Friday 13 August 2010

Using Smart Collections to improve your Lightroom Workflow

Sometimes life involves some waiting around.  You find yourself waiting for news from hospitals and other such places, not really able to concentrate on anything important yet trying to find something to do to pass the time.

Fairly recently I found myself in such a situation and looking for something to do to pass the time.  Flicking around Lightroom I came across the smart Collection called "Without Keywords".  I thought that most of my image collection was keyworded,  boy was I wrong.  There were 15,000 pictures in that collection!

If you ever need something mind numming and repetitive to do,  I can recommend keywording 15,000 pictures.

So how had this happened?  I have quite a thought out and orderly workflow,  but I must be missing stuff.
Though a lot of the problem stuff was from an older time before I got more disciplined.

It seems that I need a way to check that I am sticking to my processes and the "without Keywords" smar collection got me thinking.  Why not define my entire archive process a series of smart collections.

So,  how do I create a smart collection that lets me know if I have forgotten to put a location against any of my photos.  Well I have my location keywords in a big hierarchical structure based in a root keyword of "Places":

So if I create a smart collection like this:

Any pictures that appear in it have not had a place added on the keywords.

I have created a series of smart collections that allow me to see easily how far I am through my archival process:

Some of the smart collections are simply place holders to remind me to do stuff:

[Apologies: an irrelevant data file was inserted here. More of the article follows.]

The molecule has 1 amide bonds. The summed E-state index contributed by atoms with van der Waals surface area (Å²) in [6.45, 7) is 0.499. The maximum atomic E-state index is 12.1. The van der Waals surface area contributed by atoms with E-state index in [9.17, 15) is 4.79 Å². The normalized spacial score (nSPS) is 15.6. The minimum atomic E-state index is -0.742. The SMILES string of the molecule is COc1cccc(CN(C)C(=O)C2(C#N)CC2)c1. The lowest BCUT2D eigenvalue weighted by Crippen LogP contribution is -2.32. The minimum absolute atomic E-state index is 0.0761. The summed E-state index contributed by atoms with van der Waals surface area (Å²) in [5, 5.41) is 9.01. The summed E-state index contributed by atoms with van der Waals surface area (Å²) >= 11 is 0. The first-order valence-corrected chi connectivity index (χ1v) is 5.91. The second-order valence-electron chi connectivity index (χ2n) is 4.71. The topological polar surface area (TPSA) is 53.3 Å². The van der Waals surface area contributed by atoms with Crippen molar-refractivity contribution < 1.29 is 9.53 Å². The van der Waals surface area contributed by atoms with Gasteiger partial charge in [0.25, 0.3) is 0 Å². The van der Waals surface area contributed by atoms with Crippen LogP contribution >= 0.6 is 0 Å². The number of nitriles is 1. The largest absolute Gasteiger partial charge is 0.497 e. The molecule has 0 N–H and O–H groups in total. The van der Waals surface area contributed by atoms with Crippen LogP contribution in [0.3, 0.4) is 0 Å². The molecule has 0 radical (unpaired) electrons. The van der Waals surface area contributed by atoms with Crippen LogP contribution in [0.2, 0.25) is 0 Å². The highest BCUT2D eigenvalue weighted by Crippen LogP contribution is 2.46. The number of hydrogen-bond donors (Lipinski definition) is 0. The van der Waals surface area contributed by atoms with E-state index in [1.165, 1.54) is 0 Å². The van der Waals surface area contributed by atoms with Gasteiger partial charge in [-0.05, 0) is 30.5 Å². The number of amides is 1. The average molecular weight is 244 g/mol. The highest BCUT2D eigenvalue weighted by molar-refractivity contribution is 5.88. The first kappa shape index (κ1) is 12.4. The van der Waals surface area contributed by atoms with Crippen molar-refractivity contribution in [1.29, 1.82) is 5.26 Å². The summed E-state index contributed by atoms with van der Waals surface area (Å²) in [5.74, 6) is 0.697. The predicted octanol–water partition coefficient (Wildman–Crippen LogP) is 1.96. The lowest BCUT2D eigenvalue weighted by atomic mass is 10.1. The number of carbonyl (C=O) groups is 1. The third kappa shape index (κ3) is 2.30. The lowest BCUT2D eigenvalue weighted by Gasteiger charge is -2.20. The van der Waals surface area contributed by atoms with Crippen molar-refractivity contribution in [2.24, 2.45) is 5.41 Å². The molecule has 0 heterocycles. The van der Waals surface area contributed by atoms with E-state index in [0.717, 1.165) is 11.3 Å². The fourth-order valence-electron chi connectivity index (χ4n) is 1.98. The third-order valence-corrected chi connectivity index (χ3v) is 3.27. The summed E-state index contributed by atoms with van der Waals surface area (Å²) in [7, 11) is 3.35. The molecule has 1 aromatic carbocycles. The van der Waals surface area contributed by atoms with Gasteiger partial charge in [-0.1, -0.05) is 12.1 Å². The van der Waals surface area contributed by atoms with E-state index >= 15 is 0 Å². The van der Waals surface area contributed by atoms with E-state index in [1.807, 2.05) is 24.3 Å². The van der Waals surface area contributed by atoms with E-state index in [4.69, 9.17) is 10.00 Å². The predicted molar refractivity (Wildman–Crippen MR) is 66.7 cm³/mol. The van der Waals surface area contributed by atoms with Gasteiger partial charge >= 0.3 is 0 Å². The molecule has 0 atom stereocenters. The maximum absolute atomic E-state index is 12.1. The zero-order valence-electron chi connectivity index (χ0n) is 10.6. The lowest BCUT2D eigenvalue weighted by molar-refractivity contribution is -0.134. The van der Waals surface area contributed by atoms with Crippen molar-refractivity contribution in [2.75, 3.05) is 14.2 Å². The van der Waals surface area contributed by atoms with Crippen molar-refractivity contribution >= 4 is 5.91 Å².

Wednesday 4 August 2010

How to Use a 10 stop ND filter

One of the most common questions you get as a landscape photographer is "What filters do you use?",  second only to the "did you do a lot of Photoshopping on this picture?".

Well normally I only use ND graduated filters to hold back the brightness of the sky.  Without them you either get white sky or black land under the more extreme lighting conditions of sunset & sunrise (alternativly you can use HDR).

Lately I have been messing around with a 10 stop B&W filter.  The main reason for using it is to get a much longer exposure,  which can lead to movement in the sky or to smooth out waves in water. In addition any people (or in this case ducks) that  are moving disappear out of the photo.  Here is an example of the effect, taken on the banks of Derwent Water:

181 Seconds at f/22 Using a 10stop ND filter.

The 10 stop filter is a very dark piece of glass - like shooting through a welding mask.  So it requires a slightly different technique.
  • First I set up the camera on a sturdy tripod.  I set the camera to in manual mode and took a straight shot at f/22. 
  • A look at the histogram confirmed a 0.3nd grad would be needed to calm down the sky and consequently lighten the land.
  • Another shot confirmed that the 0.3 filter was correct.
  • Next I switched the lens to manual focusing as auto focusing through the 10 stopper dosn't always work and our test shots have confirmed the focus & composition are what we want so we don't want them to change.
  • Screw the 10 stop ND back on and then the 0.3ND.
  • Using the ND Calc iphone app allows me to easily calculate how much the exposure is lengthened by adding the 10 stopper. 
  • I Switch to bulb mode and then use the timer built into ND calc to time the exposure. 
  • Then just open the shutter till the timer goes off and try not to get bitten by too many mossies.

Just so you can appreciate the effect of the filter. Here is the test shot:

1/6Sec @ f/22

You can achieve similar effects without the filter.  But to do that  you need quite low light, this was taken 45 mins before sunrise and it was so dark that to the naked eye you could hardly see the pier:

 Southwold Blues
15 Seconds @ f/5

Sunday 1 August 2010

Kris Dutson is photographer of the month for August

Dorset based Landscape photography Kris Dutson has many beautiful and award winning photographyHis website is worth a visit.

Pulpit Fire
by Kris Dutson

Previous  Photographers of the Month